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India’s law banning gay sex is going back to the Supreme Court again

India’s Naz Foundation is appealing to the Chief Justice of the Supreme Court of India over the criminalization of homosexuality - hoping a recent court ruling that recognized transgender people as a third legal gender will make their case stronger

India’s law banning gay sex is going back to the Supreme Court again

India’s Supreme Court may rule on the legality of gay sex after HIV non-government organization the Naz Foundation applied this morning for the Chief Justice of the court to review the matter.

The Naz Foundation’s lawyers hope that the Chief Justice will take into account the recent Indian Supreme Court ruling that created a legal third gender status for transgender Indians.

‘I am making an application to [the] Chief Justice of India to request that when on Tuesday he decides whether the Koushal judgment [upholding Section 377 of the Criminal Code that criminalizes consensual gay sex] should be reopened and an open hearing should be granted or not, he takes into consideration the National Legal Services Authority (NALSA) judgment [creating legal rights for transgender people],’ Anand Grover, legal counsel for the Naz Foundation told the Times of India earlier today.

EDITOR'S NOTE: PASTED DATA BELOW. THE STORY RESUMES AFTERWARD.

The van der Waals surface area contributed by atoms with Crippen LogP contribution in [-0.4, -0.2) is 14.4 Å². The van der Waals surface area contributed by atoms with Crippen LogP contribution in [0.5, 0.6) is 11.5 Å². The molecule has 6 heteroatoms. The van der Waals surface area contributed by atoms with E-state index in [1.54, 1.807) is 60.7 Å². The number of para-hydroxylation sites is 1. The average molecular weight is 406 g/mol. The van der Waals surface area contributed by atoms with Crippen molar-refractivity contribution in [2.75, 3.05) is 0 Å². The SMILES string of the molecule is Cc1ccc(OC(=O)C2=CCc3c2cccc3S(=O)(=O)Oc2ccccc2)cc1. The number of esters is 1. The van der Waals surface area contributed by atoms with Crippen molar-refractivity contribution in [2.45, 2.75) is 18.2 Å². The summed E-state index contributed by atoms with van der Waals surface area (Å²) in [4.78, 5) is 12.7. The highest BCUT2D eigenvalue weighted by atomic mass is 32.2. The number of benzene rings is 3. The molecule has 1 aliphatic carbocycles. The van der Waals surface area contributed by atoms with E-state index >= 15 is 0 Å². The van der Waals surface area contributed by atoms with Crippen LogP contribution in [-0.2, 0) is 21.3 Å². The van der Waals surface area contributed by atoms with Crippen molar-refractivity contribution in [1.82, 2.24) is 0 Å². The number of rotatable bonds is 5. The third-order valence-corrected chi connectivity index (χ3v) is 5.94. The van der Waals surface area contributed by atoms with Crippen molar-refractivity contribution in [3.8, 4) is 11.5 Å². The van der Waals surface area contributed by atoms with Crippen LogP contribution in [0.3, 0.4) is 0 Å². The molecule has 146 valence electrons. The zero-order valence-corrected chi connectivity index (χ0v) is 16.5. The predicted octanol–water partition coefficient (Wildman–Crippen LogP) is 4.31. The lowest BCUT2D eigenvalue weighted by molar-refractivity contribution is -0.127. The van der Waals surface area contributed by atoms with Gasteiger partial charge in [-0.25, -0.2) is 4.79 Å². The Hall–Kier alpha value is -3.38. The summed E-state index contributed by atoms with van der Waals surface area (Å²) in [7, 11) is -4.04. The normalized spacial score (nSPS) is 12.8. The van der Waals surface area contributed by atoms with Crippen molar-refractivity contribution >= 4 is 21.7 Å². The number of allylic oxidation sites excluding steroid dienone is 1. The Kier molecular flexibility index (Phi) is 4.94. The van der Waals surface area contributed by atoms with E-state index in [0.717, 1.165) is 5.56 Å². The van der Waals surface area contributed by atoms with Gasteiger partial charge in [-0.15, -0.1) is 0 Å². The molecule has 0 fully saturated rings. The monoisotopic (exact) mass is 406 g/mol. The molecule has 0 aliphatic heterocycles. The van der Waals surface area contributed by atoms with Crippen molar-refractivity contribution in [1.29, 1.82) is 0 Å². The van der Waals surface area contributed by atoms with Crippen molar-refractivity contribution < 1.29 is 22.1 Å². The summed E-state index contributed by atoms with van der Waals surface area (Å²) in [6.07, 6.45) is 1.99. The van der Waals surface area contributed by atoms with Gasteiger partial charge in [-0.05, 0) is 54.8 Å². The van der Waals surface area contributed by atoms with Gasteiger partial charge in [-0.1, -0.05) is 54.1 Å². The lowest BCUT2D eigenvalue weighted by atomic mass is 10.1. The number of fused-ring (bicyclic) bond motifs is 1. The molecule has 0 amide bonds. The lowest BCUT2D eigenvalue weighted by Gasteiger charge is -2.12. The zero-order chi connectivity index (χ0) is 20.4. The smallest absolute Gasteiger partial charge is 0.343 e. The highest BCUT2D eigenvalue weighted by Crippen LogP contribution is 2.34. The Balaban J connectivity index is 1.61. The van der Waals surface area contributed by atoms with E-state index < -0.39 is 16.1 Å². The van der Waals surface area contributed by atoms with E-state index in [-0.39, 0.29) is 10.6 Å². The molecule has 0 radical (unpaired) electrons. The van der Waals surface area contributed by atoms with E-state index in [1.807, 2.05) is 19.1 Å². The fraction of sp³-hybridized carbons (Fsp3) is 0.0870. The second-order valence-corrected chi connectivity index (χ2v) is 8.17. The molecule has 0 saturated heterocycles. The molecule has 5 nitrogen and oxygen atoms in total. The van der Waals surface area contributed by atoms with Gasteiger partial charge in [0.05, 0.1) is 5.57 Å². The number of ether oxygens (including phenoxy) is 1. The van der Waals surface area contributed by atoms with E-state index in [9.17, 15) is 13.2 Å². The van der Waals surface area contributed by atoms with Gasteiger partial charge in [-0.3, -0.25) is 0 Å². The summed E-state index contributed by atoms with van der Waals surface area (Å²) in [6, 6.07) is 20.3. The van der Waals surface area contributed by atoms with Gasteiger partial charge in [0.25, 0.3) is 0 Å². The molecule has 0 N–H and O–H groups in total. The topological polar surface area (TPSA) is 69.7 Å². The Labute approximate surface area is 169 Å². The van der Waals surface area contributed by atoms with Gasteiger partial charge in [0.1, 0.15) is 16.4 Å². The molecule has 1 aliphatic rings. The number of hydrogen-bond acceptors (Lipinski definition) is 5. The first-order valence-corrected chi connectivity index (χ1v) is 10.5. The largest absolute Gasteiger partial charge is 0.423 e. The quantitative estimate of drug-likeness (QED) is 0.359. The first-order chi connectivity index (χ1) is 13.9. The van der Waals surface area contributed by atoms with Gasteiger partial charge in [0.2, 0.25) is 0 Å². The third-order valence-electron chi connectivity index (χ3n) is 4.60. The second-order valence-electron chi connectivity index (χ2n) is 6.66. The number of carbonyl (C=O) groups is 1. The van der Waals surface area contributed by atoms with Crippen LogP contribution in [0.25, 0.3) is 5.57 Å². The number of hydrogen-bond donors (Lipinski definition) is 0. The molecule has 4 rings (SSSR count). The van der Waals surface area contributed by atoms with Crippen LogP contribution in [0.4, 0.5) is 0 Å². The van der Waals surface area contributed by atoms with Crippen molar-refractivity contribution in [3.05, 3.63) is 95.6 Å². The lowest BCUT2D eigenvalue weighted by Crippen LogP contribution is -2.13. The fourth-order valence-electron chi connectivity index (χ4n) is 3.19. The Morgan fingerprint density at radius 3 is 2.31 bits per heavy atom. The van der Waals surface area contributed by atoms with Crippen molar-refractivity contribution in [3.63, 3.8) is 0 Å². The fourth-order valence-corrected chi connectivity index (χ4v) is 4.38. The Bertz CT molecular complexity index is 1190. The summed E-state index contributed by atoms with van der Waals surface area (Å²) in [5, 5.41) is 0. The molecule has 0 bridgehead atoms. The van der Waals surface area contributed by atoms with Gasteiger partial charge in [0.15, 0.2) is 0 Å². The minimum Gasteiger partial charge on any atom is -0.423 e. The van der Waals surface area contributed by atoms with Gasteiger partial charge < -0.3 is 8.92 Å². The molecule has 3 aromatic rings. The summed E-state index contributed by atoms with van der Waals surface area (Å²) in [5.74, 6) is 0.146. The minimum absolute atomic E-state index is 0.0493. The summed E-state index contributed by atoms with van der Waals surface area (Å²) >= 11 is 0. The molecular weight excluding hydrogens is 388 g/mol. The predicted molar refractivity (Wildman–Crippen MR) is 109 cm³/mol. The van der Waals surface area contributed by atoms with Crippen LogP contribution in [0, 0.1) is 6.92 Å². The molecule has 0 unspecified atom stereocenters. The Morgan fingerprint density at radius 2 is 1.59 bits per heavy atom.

Grover believes that if the Koushal judgement is considered alongside the NALSA judgement the Chief Justice may be more inclined to re-examine the constitutionality of Section 377 – which would be the last opportunity for the law to be struck down before the next Indian Government takes power.

Polling has suggested that the Hindu nationalist BJP party may take power and it opposes the legalization of homosexuality.

However it is not impossible that the ruling National Congress party could stitch up a deal with the Aam Aaddmi (Common Man) Party which is a dark horse in the race, contesting national elections for only the first time this year.

Both those parties support the decriminalization of homosexuality in India.

Indians voted over the weekend but with more than 150 million votes to count it may take some time to establish who has won the election.


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